Scene Is Believing: Star Trek (2009)


J J Abrams registers births, marriages and deaths

The most emotionally satisfying and thrilling sequence in J J Abrams’ reboot of Gene Rodenberry’s “wagon train to the stars” must be the pre-title opener. Yet it barely (!) features any of the characters we know and love. What it does do is boldly set out the motivation for both villain Nero and future hero James T Kirk in a mini-epic where “the needs of the many, outweigh the needs of the one”….

Abrams means to shake things up in the Trek universe from the off, introducing in a disorientating fashion the USS Kelvin streaking past in extreme, upside down close up, before spinning it around right way up to our eyes – there is no up or down in space. The Kelvin is an older vessel than the gleaming Enterprise, though here probably in its prime –   we are at a momentous star date in Federation history, where a time-warping schism is on the cusp of being formed. The “almost Soviet-era, submarine like design” ship (named after Abram’s magic loving torch bearer grandfather) has been directed to investigate a black-hole like anomaly, from which has emerged future renegade Romulan Nero (Eric Bana) and his crew. Their vastly bigger, monstrously enhanced vessel The Narada  is about to kick the crap out of our heroes.

Nero is out for revenge on the Federation, and Spock in particular, for a cosmic foul up that caused the destruction of his home world in his own timeline. He’s not in the mood to negotiate, raining destruction down on the outgunned Kelvin, before ordering Captain Robau over to surrender. As Robau leaves to travel over, he places “Mr kirk” in charge of the Kelvin. During the broadside, Abrams whips the rug out from under our feet again, by having a crew member sucked out through a hull breach into space, the sound instantly dropping out as her body tumbles past furious phaser banks silently vaping around her.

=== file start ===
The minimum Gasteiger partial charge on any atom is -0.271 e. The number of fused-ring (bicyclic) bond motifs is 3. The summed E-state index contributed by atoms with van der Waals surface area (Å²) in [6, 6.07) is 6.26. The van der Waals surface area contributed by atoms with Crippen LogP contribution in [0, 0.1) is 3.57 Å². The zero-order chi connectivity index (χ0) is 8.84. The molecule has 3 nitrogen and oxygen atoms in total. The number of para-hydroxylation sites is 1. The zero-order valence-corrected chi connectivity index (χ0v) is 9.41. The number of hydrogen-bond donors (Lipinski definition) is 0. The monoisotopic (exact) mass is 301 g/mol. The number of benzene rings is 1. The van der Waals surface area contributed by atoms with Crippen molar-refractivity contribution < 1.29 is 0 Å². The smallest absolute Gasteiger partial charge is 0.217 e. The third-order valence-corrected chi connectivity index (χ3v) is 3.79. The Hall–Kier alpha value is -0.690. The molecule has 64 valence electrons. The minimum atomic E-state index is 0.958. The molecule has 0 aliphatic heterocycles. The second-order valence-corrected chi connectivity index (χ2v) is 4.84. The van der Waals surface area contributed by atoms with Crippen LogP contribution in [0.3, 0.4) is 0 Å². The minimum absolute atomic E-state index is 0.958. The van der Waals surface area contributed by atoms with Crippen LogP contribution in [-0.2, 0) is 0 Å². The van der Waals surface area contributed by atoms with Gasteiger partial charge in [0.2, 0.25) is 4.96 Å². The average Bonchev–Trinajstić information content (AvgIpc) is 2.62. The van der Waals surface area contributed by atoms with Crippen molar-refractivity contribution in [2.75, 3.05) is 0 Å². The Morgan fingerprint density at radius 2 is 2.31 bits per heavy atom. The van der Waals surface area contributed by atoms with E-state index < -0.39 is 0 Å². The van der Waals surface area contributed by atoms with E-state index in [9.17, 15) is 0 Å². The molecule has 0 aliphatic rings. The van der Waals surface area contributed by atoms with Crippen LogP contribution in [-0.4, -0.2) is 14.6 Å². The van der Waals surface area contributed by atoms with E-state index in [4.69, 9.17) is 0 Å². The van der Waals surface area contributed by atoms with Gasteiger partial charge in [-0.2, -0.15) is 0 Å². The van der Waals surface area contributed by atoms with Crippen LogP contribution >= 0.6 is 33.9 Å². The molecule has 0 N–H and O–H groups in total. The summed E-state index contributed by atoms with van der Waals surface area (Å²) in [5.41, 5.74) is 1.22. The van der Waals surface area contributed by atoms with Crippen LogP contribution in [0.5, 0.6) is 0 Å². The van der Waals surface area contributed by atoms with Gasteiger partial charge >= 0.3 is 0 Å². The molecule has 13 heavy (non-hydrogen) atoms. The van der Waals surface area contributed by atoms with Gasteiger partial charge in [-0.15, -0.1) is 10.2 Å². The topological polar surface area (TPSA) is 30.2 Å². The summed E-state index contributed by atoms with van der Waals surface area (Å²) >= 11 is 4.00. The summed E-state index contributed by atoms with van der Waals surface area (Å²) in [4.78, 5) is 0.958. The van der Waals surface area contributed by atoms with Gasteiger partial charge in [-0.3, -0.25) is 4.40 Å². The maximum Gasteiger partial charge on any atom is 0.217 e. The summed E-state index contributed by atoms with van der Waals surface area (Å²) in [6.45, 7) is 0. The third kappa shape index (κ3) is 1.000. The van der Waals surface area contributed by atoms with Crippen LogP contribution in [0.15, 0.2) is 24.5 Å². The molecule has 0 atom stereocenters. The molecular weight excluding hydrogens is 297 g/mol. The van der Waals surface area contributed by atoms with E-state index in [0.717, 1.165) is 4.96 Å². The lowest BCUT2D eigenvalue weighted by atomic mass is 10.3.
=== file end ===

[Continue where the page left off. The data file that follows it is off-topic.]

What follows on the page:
When the Kelvin detects Robau’s life signs wink out as Nero’s patience snaps and he kills him, Kirk orders retaliatory fire, his words cut short by the impact of weaponry on the hull. The deadly encounter is fast and furious, an epic whose stakes ratchet ever higher. Kirk orders the evacuation of the ship by shuttles, including his pregnant wife Winona (Jennifer Morrison), the two maintaining a running conversation by communicator. We finally learn from her that he is George Kirk. And these events will transpire to have his son (“Tiberious? No way! We’ll name him after your dad. We’ll call him Jim.”) born in the fire of a space battle, rather than the peace of Iowa, as was intended.

Abrams originally intended to open with Spock’s birth, which would have muddied the space-time flow even more – he’s older than Kirk, too many time shifts. And he was also at one point set on Mark Wahlberg for Kirk’s dad. Thankfully, we got a pre-fame Chris Hemsworth as George, to fool the less clued in audience a little as to who we are rooting for, up to the reveal.

All the opening characters are important because they inform our emergent hero Jim Kirk’s temperament, and the choices he will make will be shaped by his relationship to these critical, defining events. An early idea was for the infant Jim to be beamed out of the womb as his mother’s medical shuttle is destroyed. Rather than make him an orphan, Abrams and his musical scorer Michael Giacchino tug our heartstrings with sacrifice.

George discovers the bridge instruments are smashed – he’ll have to manually pilot the breaking up starship into the belly of the Romulan beast to give his crew a chance to get away. He knows he’s doomed, and clutches at every last precious audio moment with his wife through her delivery. The sound again drops out as the broken back vessel is blasted on its collision course – we are intimately invested with the couple in this most dramatic of births. The score track“Labour Of Love” swells, George’s “I love you” cruelly cut short as the Kelvin impacts Narada. It’s as gut wrenching and tear jerking a moment as Han Solo’s “I know” to Leia before being frozen in carbonite in The Empire Strikes Back. As his tearful wife cradles Jim, the little “wagon train” of shuttles escapes the wreckage. The fluting score builds to the triumphal “Enterprising Young Men”, and the bold main title majestic reveal.

star trek jennifer morrison winona kirk

Michael Giacchino said at the time “Of course we were manipulating you, that’s why you go to movies – to be manipulated!”


Originally posted 2013-05-09 21:15:15. Republished by Blog Post Promoter

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